JAMA. 1914;LXII(17):1333. doi:10.1001/jama.1914.02560420039020.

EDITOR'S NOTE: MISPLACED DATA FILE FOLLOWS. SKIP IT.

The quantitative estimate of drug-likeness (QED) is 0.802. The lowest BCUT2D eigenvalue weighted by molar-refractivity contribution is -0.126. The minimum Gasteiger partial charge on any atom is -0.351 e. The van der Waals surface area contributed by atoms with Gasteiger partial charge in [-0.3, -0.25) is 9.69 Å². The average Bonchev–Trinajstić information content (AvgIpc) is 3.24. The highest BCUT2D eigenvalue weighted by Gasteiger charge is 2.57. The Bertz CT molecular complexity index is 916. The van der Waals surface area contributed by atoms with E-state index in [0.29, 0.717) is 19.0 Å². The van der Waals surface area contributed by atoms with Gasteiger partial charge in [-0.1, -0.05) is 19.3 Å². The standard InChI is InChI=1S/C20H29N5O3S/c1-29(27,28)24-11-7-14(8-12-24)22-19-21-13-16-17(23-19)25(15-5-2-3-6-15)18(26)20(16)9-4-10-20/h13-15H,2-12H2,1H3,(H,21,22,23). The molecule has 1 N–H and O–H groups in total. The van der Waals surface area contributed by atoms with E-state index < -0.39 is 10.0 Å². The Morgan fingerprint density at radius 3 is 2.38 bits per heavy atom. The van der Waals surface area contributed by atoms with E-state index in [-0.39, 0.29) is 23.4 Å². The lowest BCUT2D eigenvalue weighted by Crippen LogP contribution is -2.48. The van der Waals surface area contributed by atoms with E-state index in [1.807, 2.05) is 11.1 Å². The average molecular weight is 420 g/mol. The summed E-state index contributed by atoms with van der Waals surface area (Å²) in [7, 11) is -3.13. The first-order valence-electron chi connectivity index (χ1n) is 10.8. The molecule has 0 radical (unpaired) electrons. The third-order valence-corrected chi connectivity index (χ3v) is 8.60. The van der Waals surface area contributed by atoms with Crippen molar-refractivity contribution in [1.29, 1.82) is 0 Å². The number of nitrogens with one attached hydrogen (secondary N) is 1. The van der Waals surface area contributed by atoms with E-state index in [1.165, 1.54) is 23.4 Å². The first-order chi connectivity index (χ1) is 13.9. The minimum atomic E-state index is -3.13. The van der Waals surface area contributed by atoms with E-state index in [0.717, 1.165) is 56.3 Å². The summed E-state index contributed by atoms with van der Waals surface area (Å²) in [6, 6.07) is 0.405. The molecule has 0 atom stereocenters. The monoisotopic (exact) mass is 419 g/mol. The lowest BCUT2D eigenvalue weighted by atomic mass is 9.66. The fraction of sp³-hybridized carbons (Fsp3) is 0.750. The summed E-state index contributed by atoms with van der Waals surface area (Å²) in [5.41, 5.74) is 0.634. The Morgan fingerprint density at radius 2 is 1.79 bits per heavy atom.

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Although the salts of tin are no longer used therapeutically, the behavior of this metal in the body demands consideration for more practical reasons. Tin enters into the composition of all sorts of vessels and containers which are employed in the preparation, distribution, serving or preservation of food; and it is present in the parts of various machines or mechanical devices with which various edible products or potable liquids come into contact in the course of their manufacture into marketable form. There can be no doubt that tin has been contained in preserved foods, as a result of its being dissolved off the vessels used. Apparently, it is not often, if ever, present in sufficient quantities to induce detectable poisoning; for although some cases of "tin-poisoning" are reported in medical literature, in no instance has it been satisfactorily established that tin was the real cause of the intoxication. How little


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